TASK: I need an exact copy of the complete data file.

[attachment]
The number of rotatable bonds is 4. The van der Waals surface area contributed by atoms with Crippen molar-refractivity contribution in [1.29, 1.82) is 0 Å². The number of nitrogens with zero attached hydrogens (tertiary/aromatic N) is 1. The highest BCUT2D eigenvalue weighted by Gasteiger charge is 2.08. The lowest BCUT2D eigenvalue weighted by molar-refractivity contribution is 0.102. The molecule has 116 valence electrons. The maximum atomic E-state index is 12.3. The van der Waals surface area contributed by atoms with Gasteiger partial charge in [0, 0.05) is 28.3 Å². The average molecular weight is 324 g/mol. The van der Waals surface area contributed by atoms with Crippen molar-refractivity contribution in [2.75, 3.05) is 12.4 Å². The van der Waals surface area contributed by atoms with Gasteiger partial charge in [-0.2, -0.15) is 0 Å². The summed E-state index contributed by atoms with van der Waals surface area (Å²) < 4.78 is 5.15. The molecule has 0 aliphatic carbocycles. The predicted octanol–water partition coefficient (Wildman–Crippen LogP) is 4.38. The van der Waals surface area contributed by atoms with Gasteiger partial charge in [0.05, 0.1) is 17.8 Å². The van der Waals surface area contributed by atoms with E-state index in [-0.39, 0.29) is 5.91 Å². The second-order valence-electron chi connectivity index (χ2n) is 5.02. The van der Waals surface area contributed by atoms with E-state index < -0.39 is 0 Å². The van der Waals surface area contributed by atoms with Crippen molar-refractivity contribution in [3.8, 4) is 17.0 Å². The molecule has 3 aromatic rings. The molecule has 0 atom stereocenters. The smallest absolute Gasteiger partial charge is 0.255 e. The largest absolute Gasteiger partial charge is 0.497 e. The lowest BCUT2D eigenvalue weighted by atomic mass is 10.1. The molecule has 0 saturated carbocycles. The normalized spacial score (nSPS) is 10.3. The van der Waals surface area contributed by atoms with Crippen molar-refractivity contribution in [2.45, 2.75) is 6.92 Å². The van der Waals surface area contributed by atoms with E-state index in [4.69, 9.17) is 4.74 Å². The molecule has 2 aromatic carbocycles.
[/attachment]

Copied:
The number of rotatable bonds is 4. The van der Waals surface area contributed by atoms with Crippen molar-refractivity contribution in [1.29, 1.82) is 0 Å². The number of nitrogens with zero attached hydrogens (tertiary/aromatic N) is 1. The highest BCUT2D eigenvalue weighted by Gasteiger charge is 2.08. The lowest BCUT2D eigenvalue weighted by molar-refractivity contribution is 0.102. The molecule has 116 valence electrons. The maximum atomic E-state index is 12.3. The van der Waals surface area contributed by atoms with Gasteiger partial charge in [0, 0.05) is 28.3 Å². The average molecular weight is 324 g/mol. The van der Waals surface area contributed by atoms with Crippen molar-refractivity contribution in [2.75, 3.05) is 12.4 Å². The van der Waals surface area contributed by atoms with Gasteiger partial charge in [-0.2, -0.15) is 0 Å². The summed E-state index contributed by atoms with van der Waals surface area (Å²) < 4.78 is 5.15. The molecule has 0 aliphatic carbocycles. The predicted octanol–water partition coefficient (Wildman–Crippen LogP) is 4.38. The van der Waals surface area contributed by atoms with Gasteiger partial charge in [0.05, 0.1) is 17.8 Å². The van der Waals surface area contributed by atoms with E-state index in [-0.39, 0.29) is 5.91 Å². The second-order valence-electron chi connectivity index (χ2n) is 5.02. The van der Waals surface area contributed by atoms with E-state index < -0.39 is 0 Å². The van der Waals surface area contributed by atoms with Crippen molar-refractivity contribution in [3.8, 4) is 17.0 Å². The molecule has 3 aromatic rings. The molecule has 0 atom stereocenters. The smallest absolute Gasteiger partial charge is 0.255 e. The largest absolute Gasteiger partial charge is 0.497 e. The lowest BCUT2D eigenvalue weighted by atomic mass is 10.1. The molecule has 0 saturated carbocycles. The normalized spacial score (nSPS) is 10.3. The van der Waals surface area contributed by atoms with Crippen molar-refractivity contribution in [2.45, 2.75) is 6.92 Å². The van der Waals surface area contributed by atoms with E-state index in [4.69, 9.17) is 4.74 Å². The molecule has 2 aromatic carbocycles.